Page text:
Good News or Bad News: More People Are Asking 'Is Science Real'

Black student doing experiment in science lab
Black student doing experiment in science lab

Whether someone has been raised from childhood with certain dogmatic ideologies instilled in them, or have inversely been brought up without any particular worldview being emphasized, failing to educate children, adolescents, and adults of all ages to think critically can lead many among us to hold opinions that are simply at odds with facts.

As I have written in a previous post highlighting the need to teach philosophy and history of science in our schools, deficits in critical and skeptical thinking skills can lead large segments of the population to hold views contrary to reality: safety of vaccines, humans' role in climate change, and biological evolution, among others. To be sure, those of who understand the value of critical thinking do not all necessarily hold views that are 100% in alignment with the facts 100% of the time; holding fallacious views from time to time comes with human fallibility. The difference is that those individuals who can think critically are probably more likely to actively seek out any errors in their thinking, and--furthermore--may be more willing to accept evidence that is contrary to their previously held beliefs and change their opinion.

While well-honed critical thinking skills are not something that can be acquired overnight, one thing that may aid in breaking the cycle of accepting claims without evidence is the willingness to ask the right questions.

A Google Trends analysis of the search term 'Is Science Real' reveals that the frequency of that search term has been increasing steadily but noticeably since 2004.

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To be clear, this trend in Google search frequencies could mean any number of things, not all of them good. For example, perhaps this trend indicates that people are gradually becoming less trusting of science, and are genuinely questioning whether or not the scientific method and the findings of science should be accepted as true. Perhaps this trend indicates that the validity of a scientific consensus used to be essentially a forgone conclusion (rightly so), whereas it is now increasingly in question among those who fail to distinguish empirical evidence from unsubstantiated claims). The possibility that such searches may lead some users to completely unreliable sources of information on science also exists.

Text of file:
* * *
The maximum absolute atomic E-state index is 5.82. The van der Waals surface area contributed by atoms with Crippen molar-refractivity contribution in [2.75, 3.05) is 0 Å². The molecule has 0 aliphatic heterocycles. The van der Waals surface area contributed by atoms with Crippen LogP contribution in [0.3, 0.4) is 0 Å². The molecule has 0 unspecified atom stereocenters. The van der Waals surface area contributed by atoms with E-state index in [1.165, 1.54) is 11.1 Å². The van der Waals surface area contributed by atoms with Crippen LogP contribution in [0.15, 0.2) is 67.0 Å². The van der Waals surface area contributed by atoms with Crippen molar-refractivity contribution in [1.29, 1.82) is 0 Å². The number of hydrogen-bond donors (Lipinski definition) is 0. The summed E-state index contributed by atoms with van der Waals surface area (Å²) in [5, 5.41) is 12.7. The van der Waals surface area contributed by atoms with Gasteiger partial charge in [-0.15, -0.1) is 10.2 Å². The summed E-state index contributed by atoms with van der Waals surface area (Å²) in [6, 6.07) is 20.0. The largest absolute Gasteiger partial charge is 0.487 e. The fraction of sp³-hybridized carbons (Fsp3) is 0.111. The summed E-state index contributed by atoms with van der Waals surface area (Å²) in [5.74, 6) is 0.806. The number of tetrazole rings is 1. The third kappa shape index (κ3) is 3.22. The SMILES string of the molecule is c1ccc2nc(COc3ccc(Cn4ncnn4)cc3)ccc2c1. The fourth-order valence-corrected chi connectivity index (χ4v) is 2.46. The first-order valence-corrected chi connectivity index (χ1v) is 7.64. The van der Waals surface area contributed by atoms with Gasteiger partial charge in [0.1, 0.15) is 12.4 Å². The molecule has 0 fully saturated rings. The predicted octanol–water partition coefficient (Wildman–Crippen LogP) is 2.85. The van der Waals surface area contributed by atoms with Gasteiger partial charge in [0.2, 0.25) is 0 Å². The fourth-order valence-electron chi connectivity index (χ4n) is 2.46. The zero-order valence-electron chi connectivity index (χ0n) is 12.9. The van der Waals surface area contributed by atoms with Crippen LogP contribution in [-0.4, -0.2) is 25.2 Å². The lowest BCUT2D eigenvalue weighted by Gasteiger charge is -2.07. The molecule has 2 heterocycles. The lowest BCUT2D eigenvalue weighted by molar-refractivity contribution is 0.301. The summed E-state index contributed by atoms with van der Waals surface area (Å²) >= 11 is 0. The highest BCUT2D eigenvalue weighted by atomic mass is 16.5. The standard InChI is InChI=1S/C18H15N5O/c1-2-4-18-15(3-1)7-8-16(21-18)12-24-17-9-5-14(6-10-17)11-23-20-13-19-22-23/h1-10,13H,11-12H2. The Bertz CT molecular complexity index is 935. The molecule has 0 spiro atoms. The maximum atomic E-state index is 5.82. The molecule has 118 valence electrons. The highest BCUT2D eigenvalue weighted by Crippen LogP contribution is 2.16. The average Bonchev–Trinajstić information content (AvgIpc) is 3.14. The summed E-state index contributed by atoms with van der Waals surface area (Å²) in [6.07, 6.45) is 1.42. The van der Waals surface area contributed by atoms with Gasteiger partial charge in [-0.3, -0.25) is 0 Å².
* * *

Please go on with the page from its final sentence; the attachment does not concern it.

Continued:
Nonetheless, this trend may also be indicative of peoples' desire to understand why science is our best method for understanding the truths of our universe. Perhaps it is indicative of a shift from 'taking one's word for it' to actually having the facts to back it [an opinion or view] up. In other words, perhaps people can't help but notice that science actually works (smallpox has actually been eradicated, physics actually put men on the moon, and having a conversation with someone on the other side of the world using a device smaller than a wallet is something you can actually do now), but want to know why it works, especially if similarly-employed logic and thinking (even if not pertaining to physical phenomena) can help sift out the truth from the malarkey.

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An actual detailed analysis of this Google search trend would be needed to tease out its true underlying causes. And yes, maybe it will turn out that this trend is indicative of a step backward in science literacy and not a step forward. But a population with widespread and well-developed critical thinking skills will not be a realization unless people are willing to first ask the questions needed to gain a fuller understanding of what is supported by evidence and what is not. Hopefully this trend is reason to be optimistic.